Pakistani Intelligence helped thwart aircraft bomb plot
Pakistan's intelligence agencies were involved helping the British authorities foil a terror plot to blow up several passenger planes between Britain and the United States, highly placed sources in Pakistan told Britain's Times newspaper on Thursday. The agencies have been working closely with British anti-terror police, monitoring "for some time," the activities of suspected terrorists, many of whom have links with Pakistan-based Islamist militant groups" the Times said.
Following overnight raids in the capital London, the Midlands and the Thames Valley, British police have arrested 21 people in connection with the plot to bring down up to 12 planes using liquid explosives held in hand-luggage. They are believed to British citizens many of Pakistani descent, the Times and the Birmingham Mail said.
Also on Thursday, Pakistani security forces placed under house arrest the outlawed Islamist militant group Lashkar-e-Toiba chief, Hafiz Mohammed Saeed. Saeed, is currently the leader of charity group Jamaat-ud-Dawa and will be detained for a month, according to local officials in the Pakistani province of Punjab. Jamaat-ud-Dawa has been listed by the United States as a terrorist group.
Searches of houses and business premises continued on Thursday. Buidings in Walthamstow, East London, and in High Wycombe, in the Thames Valley were among those cordoned off by police. Several items of interest had been found, a police spokesman said.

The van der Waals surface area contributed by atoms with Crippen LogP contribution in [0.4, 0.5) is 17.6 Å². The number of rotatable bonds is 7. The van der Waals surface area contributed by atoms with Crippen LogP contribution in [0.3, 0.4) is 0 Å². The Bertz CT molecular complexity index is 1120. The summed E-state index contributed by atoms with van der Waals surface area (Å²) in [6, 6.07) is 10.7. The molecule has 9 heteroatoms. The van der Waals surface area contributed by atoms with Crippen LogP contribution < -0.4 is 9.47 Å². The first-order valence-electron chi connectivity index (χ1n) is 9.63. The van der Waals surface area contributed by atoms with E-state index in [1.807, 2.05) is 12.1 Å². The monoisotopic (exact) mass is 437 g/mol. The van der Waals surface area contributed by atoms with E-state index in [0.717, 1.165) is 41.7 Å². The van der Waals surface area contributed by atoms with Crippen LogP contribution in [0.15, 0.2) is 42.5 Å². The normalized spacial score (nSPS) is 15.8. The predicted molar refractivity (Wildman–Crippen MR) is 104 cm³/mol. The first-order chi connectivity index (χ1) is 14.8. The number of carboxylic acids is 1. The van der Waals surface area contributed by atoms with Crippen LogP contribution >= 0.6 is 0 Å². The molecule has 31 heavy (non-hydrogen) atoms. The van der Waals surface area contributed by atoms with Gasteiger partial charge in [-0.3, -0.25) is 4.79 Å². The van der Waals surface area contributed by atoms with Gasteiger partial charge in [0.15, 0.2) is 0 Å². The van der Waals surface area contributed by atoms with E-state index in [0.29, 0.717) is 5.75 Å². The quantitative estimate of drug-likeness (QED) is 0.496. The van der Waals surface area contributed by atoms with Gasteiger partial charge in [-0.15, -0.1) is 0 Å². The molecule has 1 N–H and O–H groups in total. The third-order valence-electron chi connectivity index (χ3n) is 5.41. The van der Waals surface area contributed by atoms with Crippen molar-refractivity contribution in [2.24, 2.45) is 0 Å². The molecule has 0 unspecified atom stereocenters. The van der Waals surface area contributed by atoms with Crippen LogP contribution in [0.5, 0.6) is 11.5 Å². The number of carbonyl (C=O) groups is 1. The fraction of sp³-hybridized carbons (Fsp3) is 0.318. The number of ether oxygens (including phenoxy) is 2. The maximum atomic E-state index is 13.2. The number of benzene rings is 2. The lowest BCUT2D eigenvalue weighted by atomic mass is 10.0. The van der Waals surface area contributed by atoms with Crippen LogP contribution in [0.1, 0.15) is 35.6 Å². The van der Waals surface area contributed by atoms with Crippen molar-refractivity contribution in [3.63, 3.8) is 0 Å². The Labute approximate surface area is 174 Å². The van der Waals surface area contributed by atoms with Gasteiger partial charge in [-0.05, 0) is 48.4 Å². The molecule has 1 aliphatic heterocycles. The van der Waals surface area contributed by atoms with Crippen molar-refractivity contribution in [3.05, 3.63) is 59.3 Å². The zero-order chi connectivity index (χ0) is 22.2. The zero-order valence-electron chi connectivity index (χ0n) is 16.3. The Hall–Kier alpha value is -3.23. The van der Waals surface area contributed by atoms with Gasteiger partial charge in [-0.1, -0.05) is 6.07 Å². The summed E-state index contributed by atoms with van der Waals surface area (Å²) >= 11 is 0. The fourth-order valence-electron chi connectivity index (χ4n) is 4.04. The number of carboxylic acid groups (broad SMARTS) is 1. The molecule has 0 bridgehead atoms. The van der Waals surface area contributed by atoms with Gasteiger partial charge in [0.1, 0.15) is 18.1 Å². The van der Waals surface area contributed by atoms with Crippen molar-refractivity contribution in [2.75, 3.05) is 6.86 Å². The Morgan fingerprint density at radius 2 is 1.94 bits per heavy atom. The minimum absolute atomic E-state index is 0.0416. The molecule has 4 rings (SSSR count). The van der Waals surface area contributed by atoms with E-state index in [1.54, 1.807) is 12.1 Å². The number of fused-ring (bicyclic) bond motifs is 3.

Britain's interior minister John Reid said on Thursday police believed "the main players are accounted for." Reid said had the attack gone ahead, it would have caused loss of life on "an unprecedented scale." He said Britain's authorities were "not in any way complacent". As a precaution, they have raised the terror threat level to "critical" meaning it is feared an attack is imminent.
The investigation into the "plot to commit mass murder on an unimaginable scale," has already last a year, police said. Three US airlines are believed to have been targeted by the plot.
The US State Department has raised to "red" or maximum its threat level for all flights arriving from Britain, and to "orange" - one step below "red" - for all domestic commercial flights. Security precautions have been tightened for all departures from US airports and drastically stepped up at all UK airports.
Michael Chertoff, the US secretary for homeland security, said the plot bore the hallmarks of al-Qaeda, resembling the infamous Bojinka plot hatched by the 9/11 mastermind Sheikh Mohammed in 1995 to bring down 11 airliners over the Pacific. He added: "We were really getting quite close to the execution phase."
On 7 July, 2005, three British-born youths of Pakistani origin and one Jamaican-born Muslim convert blew themselves up on central London's transport system, killing 52 people and injuring 1,000 in co-ordinated blasts. Two of the Pakistani-descended London bombers had travelled to Pakistan and spent time there.
The UK authorities have arrested 1,000 people since 2000 on suspicion of involvement in terrorism. Of those, 154 have been charged and 60 are awaiting trial.
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